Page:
1. What’s the main idea?
2. Name one way ants and bees are the same. Name one way they’re different.
3. What’s your favorite ant fact? Defend your answer.
Answers are at the end of this post.
Last week I wrote about the research I’ve done on bees. This week I'm writing about ants. They’re fascinating!
I googled and used multiple sources to confirm my facts, just like I did with bees. Many facts are the same. Here are the ones that shaped my ant story:
* Their jaws are called mandibles. They’re compound tools, like our jaws and hands. Ants use them for biting, crushing, cutting, digging, fighting and hunting.
* Their antennae help them sense the world around them, literally. They’re used to smell, touch, taste and communicate. They’re bent in the middle like our elbows.
* Ants have both compound and simple eyes.
* Ocelli, or simple eyes, come in sets of 3. They’re at the top of their head. They detect light levels (high or low) and polarization (the light source). Simple eyes are weak, and they don’t seem to be important. They're not even in my story.
* Compound eyes have lots of tiny lenses stuck together. They make those big bug eyes. BTW, their eyes detect motion, but send them blurry images (see below). When I googled eyesight, my sources only mentioned compound eyes.
* This week I discovered a new fact, neither ants nor bees have eyelids. They can’t wink or blink so I had to change a couple sentences to fit my new fact.
*Another fact I got wrong is how ants breathe. They don’t have lungs. They have spiracles or breathing holes that let air in and out. Ants can't take a breathe. They open their spiracles and wait. Go figure!
*This diagram shows a stinger. Stingers were never in my story. I googled them for this post. Only ants, like fire ants, have stingers. The rest bite. That’s probably why I never read or wrote about them.
* Ants use their claws to grip, climb, hang and detect vibrations/sound.
* All workers are female whether they work inside or outside the hive, just like bees.
* Drones ants, like bees, have one job, to mate with a queen. They’re smaller than other workers. They have wings and live outside the colony. I found no evidence that drones return to the nest after they leave. My guess, they find food outside.
* Ants, like bees, have queens. They have 1 job, to lay eggs. Minor ants take care of the queen and her new children, keeping them clean and fed. Major workers are soldiers and food foragers.
As promised, here's how you look to a bee. Would you rather have your eyes, or an ant's? I like mine!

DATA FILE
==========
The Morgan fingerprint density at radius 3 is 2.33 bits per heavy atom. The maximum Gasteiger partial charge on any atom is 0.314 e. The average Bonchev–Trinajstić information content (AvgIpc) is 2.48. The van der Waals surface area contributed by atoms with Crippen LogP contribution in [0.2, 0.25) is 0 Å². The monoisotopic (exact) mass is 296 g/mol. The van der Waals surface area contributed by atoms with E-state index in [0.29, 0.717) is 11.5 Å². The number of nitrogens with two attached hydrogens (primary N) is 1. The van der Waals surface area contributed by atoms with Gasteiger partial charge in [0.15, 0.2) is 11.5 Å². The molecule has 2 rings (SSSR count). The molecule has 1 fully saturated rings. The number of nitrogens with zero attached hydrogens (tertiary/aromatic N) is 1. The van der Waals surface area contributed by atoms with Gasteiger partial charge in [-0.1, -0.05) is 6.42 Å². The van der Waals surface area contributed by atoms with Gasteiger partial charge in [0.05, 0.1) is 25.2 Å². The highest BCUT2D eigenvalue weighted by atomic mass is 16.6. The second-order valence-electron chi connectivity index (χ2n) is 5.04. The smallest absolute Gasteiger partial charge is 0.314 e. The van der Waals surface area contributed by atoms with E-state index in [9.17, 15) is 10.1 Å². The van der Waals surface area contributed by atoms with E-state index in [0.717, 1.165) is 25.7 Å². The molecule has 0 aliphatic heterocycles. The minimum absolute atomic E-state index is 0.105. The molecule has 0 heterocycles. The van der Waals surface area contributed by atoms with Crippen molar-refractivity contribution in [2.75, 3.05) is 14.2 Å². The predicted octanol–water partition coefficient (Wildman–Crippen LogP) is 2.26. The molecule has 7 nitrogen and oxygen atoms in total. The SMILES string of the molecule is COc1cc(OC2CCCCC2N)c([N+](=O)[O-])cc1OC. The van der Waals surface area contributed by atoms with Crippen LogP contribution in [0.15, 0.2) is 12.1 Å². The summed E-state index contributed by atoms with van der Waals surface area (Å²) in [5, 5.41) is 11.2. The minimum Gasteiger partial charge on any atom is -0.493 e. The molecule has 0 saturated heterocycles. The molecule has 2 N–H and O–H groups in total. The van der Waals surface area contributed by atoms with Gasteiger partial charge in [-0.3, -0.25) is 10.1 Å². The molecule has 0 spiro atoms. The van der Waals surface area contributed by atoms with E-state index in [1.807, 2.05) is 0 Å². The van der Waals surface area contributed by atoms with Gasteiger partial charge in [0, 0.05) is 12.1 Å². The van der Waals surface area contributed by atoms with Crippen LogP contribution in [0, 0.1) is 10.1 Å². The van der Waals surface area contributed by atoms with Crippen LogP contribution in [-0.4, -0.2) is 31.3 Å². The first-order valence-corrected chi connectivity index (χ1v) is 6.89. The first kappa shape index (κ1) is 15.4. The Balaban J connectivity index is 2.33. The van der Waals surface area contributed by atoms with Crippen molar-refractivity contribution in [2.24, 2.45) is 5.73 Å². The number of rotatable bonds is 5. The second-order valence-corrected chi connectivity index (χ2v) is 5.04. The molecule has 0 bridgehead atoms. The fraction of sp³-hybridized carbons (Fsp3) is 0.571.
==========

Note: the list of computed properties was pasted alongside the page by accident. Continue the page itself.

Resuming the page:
I love these pictures. They’re worth 2000 words! The first shows how ants compare, size-wise. The queen is the big dog, I mean ant! She has wings when she leaves home for her maiden flight. When done, she’ll dig a new home, ditch the wings, and lay her first eggs. The queen will never, ever leave home again. If you follow the life cycle diagram, her eggs hatch and become soldiers (major ants) or workers (minor ant). A few eggs become young queens and kings (drones), and the cycle begins again.
Home sweet home, for ants, whether it’s a bug-created habitat, or a human starter-home. My 2nd graders had an ant farm every spring for years. We started with all our sand at the bottom. I pushed a straw in 3 times to give them starter tunnels. Within a week the ants had passages like this, and, had brought sand to the top. No one works like an ant!
When our ants arrived, we sent them to a refrigerator to fall asleep. That way I could put them into their new habitat and remain bite-free. A student once got confused and put them into the freezer. Poor ants! They didn’t wake up. Cold temperatures put ants to sleep. Freezing cold kills them.
My kids promised every year to keep their hands off the farm. Why? A tiny bump is like an earthquake in the ant world. Tunnels could collapse and leave our ants in danger. My 2nd graders took this promise seriously…we never had a fatality.
The best part of having an ant farm, is watching the ants. They carry food to their storage corner. They move sand from the bottom to the top. They even have graveyards. Really! Look at the black spots on the second picture. Those are dead ants, and this is their cemetery.
Do you recognize the bugs above? They’re aphids, and they’re the most interesting thing I learned about ants. Ants farm aphids, really!
Some new queens take aphid eggs to their new colony. They put them out to pasture on a juicy stem. The aphids drink the plant juice. Then when an ant’s hungry, she strokes the aphid with her antenna. The aphid poops, and the ant eats it. YUCK!
The poop is called honeydew, and to an ant it’s like pure sugar. Would you believe ants even clip aphid wings so they won’t fly away?
FYI…this post was easy to write. Why? I’ve been reading and writing about ants for over 6 years, but I’m still learning about them.
A Little More Research…Ants, Please!
1. What’s the main idea?The main idea is to learn facts about ants from what research says..
2. Name one what ants and bees are the same. Name one way they’re different.Same: Both ants and bees have queens who lay eggs.
Different: Ants farm aphids. Bees don’t farm other bugs.
3. What’s your favorite ant fact? Defend your answer.
Ants eat bug poop. YUCK! I can’t believe any creature would do that!
When I write, I can only have one voice in my head, mine. A little noise is fine. But too much, or worse yet, WORDS, and I must change rooms or pull out headphones. Then I can write on!